Author Topic: DIY Gas Fireplace  (Read 317 times)

Mgmny

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DIY Gas Fireplace
« on: April 12, 2018, 08:06:38 AM »
I've tried googling everything imaginable, but I can't for the life of me figure this out.

I'm interested in making a DIY gas fireplace for my bedroom (The store models are WAY too expensive!!). I would think I could easily do this by buiding/acquiring a normal fireplace insert, running a gas line, putting in a burner, and adding some logs. This should cost me like $300-500 tops, but i literally can't find any information on the WWW on how to create a gas fireplace from scratch. Everything seems to be centered around installing a purchased fireplace, but like i said, that is super expensive. Has anyone made one from scratch? Like I said, it should be simple?

Thanks!

Khaetra

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Re: DIY Gas Fireplace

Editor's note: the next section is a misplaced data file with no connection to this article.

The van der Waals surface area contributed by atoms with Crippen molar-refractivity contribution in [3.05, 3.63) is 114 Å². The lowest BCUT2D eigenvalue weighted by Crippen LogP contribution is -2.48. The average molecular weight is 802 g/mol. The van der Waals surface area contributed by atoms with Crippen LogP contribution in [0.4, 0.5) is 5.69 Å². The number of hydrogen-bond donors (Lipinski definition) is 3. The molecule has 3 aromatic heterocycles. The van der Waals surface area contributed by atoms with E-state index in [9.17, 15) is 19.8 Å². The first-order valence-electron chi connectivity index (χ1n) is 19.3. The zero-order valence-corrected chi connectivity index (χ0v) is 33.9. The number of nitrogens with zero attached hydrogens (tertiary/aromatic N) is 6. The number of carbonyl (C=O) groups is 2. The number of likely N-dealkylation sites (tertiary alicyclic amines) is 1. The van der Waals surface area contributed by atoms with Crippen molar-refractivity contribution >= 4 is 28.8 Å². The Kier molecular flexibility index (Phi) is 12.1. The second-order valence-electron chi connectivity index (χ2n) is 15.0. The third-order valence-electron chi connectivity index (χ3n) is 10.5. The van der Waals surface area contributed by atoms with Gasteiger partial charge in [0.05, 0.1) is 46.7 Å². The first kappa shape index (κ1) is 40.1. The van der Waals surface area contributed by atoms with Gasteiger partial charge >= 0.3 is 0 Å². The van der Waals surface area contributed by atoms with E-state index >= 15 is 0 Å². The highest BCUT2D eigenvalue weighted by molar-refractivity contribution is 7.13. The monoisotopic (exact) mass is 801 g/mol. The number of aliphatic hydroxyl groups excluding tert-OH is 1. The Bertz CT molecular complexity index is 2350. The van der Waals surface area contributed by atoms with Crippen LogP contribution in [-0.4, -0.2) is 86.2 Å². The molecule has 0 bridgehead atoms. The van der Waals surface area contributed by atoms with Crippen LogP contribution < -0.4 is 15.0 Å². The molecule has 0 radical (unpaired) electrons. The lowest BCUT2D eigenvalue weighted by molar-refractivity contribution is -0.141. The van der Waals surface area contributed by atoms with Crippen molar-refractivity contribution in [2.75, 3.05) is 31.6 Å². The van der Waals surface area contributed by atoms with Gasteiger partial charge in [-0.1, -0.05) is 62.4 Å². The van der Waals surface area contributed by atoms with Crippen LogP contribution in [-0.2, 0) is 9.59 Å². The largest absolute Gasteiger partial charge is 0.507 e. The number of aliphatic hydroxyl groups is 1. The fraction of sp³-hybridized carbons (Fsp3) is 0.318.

« Reply #1 on: April 12, 2018, 11:47:47 AM »
Just doing a quick search, seems it's much more involved than what you posted.  You will still need to vent it outside (chimney, duct, etc.), pay for someone to find the gas line and install it (even the DIY sites say to do this), run the electrical, etc.  Doesn't look like an easy project at all:

http://www.topbilling.com/articles/DIY-Gas-Fireplace.html?articleID=1377

lthenderson

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Re: DIY Gas Fireplace
« Reply #2 on: April 13, 2018, 06:50:42 AM »
Having worked in a different industry that made gas appliances, there is a fair amount of calculations that go into determining pressure and orifice size to produce a clean burn which is something you would definitely want in any gas burning appliance you put inside your home.

Fishindude

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Re: DIY Gas Fireplace
« Reply #3 on: April 13, 2018, 12:45:50 PM »
I'd definitely want something vented.   
Those unvented gas fireplaces put a whole lot of moisture in the room, plus they tend to stink and could actually be unhealthy.

Jon Bon

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Re: DIY Gas Fireplace
« Reply #4 on: April 15, 2018, 02:02:48 PM »
Just waiting for the pearl clutching crowd to tell you how you are going to blow yourself up....